<i>Civil War Logistics: A Study of Military Transportation</i> by Earl J. Hess (review)

Civil War Logistics: A Study of Military Transportation by Earl J. Hess (review) at Appomattox. Yet so proud were these soldiers of their selfless loyalty and accomplishments that the survivors “never believed Confederate defeat had anything to do with them” (6–7). Thinking themselves a unique and elite group, most of the men, upon returning home, maintained their identity as members of the brigade and swore devotion to one another’s welfare. They supported one another materially and emotionally whenever possible, and between 1872 and 1933 they held annual reunions on the anniversary of their signature triumph at Gaines’s Mill. I question just one thing about this sparkling and very human his- tory. While repeatedly emphasizing the brigade’s ideological devotion to Confederate nationalism, Ural also admits that Texas was largely untouched by invasion or occupation during the war. True, many Texans experienced material shortages and economic inflation, but their state government and humanitarian organizations did an uncommonly good job of minimizing the suffering. Similarly, the Third Arkansas had been recruited mostly from the southeastern portion of that state, which saw little of the dev- astation witnessed in northern Arkansas. Consequently, men of the Texas Brigade, unlike soldiers from more battered parts of the South, received few appeals from family and friends to give up http://www.deepdyve.com/assets/images/DeepDyve-Logo-lg.png The Journal of the Civil War Era University of North Carolina Press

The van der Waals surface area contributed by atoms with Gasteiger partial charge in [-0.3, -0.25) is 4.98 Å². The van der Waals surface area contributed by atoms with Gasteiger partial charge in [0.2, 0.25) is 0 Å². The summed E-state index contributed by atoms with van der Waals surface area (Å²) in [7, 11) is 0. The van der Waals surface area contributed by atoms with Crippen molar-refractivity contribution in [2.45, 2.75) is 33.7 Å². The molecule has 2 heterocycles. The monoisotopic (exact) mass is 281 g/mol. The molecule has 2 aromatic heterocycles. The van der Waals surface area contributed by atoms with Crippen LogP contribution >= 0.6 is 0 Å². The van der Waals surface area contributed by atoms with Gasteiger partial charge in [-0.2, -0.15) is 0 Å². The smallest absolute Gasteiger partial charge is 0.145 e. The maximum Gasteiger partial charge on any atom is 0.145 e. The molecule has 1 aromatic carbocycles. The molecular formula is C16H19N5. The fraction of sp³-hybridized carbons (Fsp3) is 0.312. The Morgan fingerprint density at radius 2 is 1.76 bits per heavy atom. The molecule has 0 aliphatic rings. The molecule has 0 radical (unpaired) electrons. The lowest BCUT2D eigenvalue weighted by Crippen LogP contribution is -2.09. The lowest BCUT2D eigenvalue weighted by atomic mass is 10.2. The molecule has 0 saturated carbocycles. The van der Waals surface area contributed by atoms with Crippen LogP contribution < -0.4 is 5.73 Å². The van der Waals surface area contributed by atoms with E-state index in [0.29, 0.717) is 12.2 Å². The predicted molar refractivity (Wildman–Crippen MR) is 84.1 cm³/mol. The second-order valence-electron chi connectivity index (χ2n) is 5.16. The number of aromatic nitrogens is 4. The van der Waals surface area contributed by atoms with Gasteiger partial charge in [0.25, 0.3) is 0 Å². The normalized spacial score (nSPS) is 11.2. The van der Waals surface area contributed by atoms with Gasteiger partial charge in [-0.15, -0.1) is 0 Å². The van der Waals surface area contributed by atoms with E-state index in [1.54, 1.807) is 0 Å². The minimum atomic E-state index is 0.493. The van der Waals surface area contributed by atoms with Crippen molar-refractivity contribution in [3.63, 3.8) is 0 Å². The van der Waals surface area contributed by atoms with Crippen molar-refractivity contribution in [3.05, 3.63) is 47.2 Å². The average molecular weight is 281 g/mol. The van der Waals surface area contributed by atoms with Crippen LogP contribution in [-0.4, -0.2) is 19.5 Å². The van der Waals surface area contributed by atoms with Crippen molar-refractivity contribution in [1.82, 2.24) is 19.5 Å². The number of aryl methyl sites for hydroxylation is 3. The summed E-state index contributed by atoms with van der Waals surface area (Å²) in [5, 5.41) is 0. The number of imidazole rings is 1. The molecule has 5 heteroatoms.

<i>Civil War Logistics: A Study of Military Transportation</i> by Earl J. Hess (review)

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Publisher
University of North Carolina Press
Copyright
Copyright @ The University of North Carolina Press
ISSN
2159-9807

Abstract

at Appomattox. Yet so proud were these soldiers of their selfless loyalty and accomplishments that the survivors “never believed Confederate defeat had anything to do with them” (6–7). Thinking themselves a unique and elite group, most of the men, upon returning home, maintained their identity as members of the brigade and swore devotion to one another’s welfare. They supported one another materially and emotionally whenever possible, and between 1872 and 1933 they held annual reunions on the anniversary of their signature triumph at Gaines’s Mill. I question just one thing about this sparkling and very human his- tory. While repeatedly emphasizing the brigade’s ideological devotion to Confederate nationalism, Ural also admits that Texas was largely untouched by invasion or occupation during the war. True, many Texans experienced material shortages and economic inflation, but their state government and humanitarian organizations did an uncommonly good job of minimizing the suffering. Similarly, the Third Arkansas had been recruited mostly from the southeastern portion of that state, which saw little of the dev- astation witnessed in northern Arkansas. Consequently, men of the Texas Brigade, unlike soldiers from more battered parts of the South, received few appeals from family and friends to give up

Journal

The Journal of the Civil War EraUniversity of North Carolina Press

Published: Dec 3, 2018

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